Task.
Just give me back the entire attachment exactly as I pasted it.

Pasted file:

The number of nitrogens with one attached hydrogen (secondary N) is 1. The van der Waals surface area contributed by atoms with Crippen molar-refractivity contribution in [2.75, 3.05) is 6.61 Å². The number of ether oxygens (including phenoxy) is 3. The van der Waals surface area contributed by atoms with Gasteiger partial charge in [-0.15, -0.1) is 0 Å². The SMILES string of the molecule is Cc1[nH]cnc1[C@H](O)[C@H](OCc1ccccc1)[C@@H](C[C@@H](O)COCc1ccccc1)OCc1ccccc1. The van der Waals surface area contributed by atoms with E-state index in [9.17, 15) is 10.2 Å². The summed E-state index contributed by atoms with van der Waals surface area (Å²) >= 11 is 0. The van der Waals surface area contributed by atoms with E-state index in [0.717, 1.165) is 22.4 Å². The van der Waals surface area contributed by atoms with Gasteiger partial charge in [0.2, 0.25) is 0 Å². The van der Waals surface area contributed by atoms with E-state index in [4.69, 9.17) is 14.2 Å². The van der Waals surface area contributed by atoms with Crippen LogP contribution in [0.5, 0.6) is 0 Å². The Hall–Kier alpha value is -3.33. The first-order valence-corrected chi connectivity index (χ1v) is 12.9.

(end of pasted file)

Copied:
The number of nitrogens with one attached hydrogen (secondary N) is 1. The van der Waals surface area contributed by atoms with Crippen molar-refractivity contribution in [2.75, 3.05) is 6.61 Å². The number of ether oxygens (including phenoxy) is 3. The van der Waals surface area contributed by atoms with Gasteiger partial charge in [-0.15, -0.1) is 0 Å². The SMILES string of the molecule is Cc1[nH]cnc1[C@H](O)[C@H](OCc1ccccc1)[C@@H](C[C@@H](O)COCc1ccccc1)OCc1ccccc1. The van der Waals surface area contributed by atoms with E-state index in [9.17, 15) is 10.2 Å². The summed E-state index contributed by atoms with van der Waals surface area (Å²) >= 11 is 0. The van der Waals surface area contributed by atoms with E-state index in [0.717, 1.165) is 22.4 Å². The van der Waals surface area contributed by atoms with Gasteiger partial charge in [0.2, 0.25) is 0 Å². The van der Waals surface area contributed by atoms with E-state index in [4.69, 9.17) is 14.2 Å². The van der Waals surface area contributed by atoms with Crippen LogP contribution in [0.5, 0.6) is 0 Å². The Hall–Kier alpha value is -3.33. The first-order valence-corrected chi connectivity index (χ1v) is 12.9.